North Korea unveils its iPad killer
The vast mass of the North Korean people stand about as much chance of accessing the regular Internet as I do of being elected the next Pope but that hasn't stopped the Korean Central News Agency (KCNA), the official - and only - mouthpiece of the regime from waxing lyrical about the country's (allegedly) home-grown alternative to the iPad.
Destined as it is for the use of the favoured few of the political and military elite of North Korea the device nevertheless cannot access the web as we know it, although the Supreme Leader and his immediate coterie are known to enjoy surfing the western web and taking a gawk at exciting stuff forbidden to the rest of the population.
The Samjiyon costs the equivalent of £155, which is an astronomic and utterly unattainable sum for the average North Korean. The device connects to the country's mightily circumscribed and massively policed intranet and lucky users get 'news' - as it is laughingly called - together with a pre-loaded 'educational apps' from the "Great People's Study House." Also supplied are 141 ebooks on North Korea and 14 games including "Fishing Joy", 'Basketball Shot" , Korean chess, billiards and an ersatz version of Angry Birds.
There is also a Korean/Chinese dictionary, and a truncated encyclopedia which dwells heavily on “the immortal achievements of leaders Kim Il-sung and Kim Jong-il and the "revolutionary cause of Juche under the unfurled banner of Kimilsungism-Kimjongilism".
(By the way, the official flower of North Korea is the Kimiljongia, or is that the Kiimsungia? I think we should be told so that we can lay this matter to rest for once and for all. It is stopping me sleeping at night).
What's more, avid North Korean readers can access 28 books by foreign authors, some of which contain obvious political messages (Les Miserables, Dombey and Son, for example) whilst others (including Vanity Fair, Gone with the Wind and Sir Walter Scott's turgid novel "Ivanhoe" seem to be included at the whim of some senior Party apparatchik). I wonder what on earth North Korean readers will make of Victor Hugo's interminable, chapter-long listings of the street names of early 19th century Paris?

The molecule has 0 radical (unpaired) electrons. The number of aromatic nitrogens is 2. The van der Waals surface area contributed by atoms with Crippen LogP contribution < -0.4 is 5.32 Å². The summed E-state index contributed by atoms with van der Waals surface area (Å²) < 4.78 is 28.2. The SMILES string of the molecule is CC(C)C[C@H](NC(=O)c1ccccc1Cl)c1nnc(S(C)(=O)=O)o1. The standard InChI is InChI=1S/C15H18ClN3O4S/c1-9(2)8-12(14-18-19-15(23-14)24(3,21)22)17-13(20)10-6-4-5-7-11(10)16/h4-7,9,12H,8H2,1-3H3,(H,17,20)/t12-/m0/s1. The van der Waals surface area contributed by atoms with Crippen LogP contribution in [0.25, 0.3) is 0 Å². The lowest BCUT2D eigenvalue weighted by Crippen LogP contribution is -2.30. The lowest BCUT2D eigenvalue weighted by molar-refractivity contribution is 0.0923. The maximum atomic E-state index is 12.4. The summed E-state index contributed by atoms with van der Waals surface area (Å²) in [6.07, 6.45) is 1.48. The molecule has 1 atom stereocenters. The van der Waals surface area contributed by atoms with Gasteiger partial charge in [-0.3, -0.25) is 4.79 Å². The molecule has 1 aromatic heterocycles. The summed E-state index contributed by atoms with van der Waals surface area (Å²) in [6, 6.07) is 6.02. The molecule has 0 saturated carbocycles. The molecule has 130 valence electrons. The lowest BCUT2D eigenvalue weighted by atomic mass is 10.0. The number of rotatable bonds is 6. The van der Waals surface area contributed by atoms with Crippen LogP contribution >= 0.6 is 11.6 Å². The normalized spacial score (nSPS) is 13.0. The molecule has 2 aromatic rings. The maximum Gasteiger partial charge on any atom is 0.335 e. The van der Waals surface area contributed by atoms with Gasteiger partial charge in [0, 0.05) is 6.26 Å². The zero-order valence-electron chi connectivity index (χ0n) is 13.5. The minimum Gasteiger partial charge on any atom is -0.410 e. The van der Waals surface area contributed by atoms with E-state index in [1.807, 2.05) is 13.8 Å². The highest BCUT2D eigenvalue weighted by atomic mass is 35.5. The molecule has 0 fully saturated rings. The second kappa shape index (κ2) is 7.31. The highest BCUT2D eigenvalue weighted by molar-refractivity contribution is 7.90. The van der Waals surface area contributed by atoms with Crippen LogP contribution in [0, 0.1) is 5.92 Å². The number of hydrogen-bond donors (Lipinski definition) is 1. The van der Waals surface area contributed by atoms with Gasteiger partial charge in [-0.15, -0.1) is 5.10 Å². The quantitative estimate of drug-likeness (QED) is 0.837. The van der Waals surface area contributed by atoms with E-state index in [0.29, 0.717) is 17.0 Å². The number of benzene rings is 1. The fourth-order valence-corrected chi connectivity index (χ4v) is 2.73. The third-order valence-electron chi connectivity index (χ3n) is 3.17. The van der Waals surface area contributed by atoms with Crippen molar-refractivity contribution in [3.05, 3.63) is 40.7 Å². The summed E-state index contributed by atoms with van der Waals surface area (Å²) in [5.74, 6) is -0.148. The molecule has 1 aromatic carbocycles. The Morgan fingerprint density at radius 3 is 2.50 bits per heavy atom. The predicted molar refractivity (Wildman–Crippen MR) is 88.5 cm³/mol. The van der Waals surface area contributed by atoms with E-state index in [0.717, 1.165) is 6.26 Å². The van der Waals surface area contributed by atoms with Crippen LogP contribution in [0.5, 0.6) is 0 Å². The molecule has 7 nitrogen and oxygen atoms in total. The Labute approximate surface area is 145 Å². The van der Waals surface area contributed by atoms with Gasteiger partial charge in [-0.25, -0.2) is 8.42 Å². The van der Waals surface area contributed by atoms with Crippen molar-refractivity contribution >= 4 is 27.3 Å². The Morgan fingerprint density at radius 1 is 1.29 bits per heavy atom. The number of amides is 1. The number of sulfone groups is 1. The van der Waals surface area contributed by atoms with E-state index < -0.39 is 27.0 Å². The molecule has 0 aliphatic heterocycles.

According to the KCNA the Samjiyon has afast 1.2GHz processor (if that's the case it is well in advance of some of the downmarket tablet computers presently available in Western Europe and North America) which runs the Red Star operating system, software that seems to bear a suspicious resemblance to a bastardised version of Android - but I'msure there's a simple explanation for the apparent similarities.
Whist North Korea has a massive military/industrial complex that takes the lion's share of the country's GDP, it is not known for its expertise in making tablet devices. Experts opine that the device may run some home-grown North Korean software but speculate that the hardware is manufactured in the People's Republic of China before the devices are boxed (and printed with Korean characters) before being shipped over the border.
And next, the collected works of Spike Milligan. That'll throw 'em.
All together now...."in the Ning Nand Nong where the cows go 'Bong' andf the monkeys all say 'Boo'..."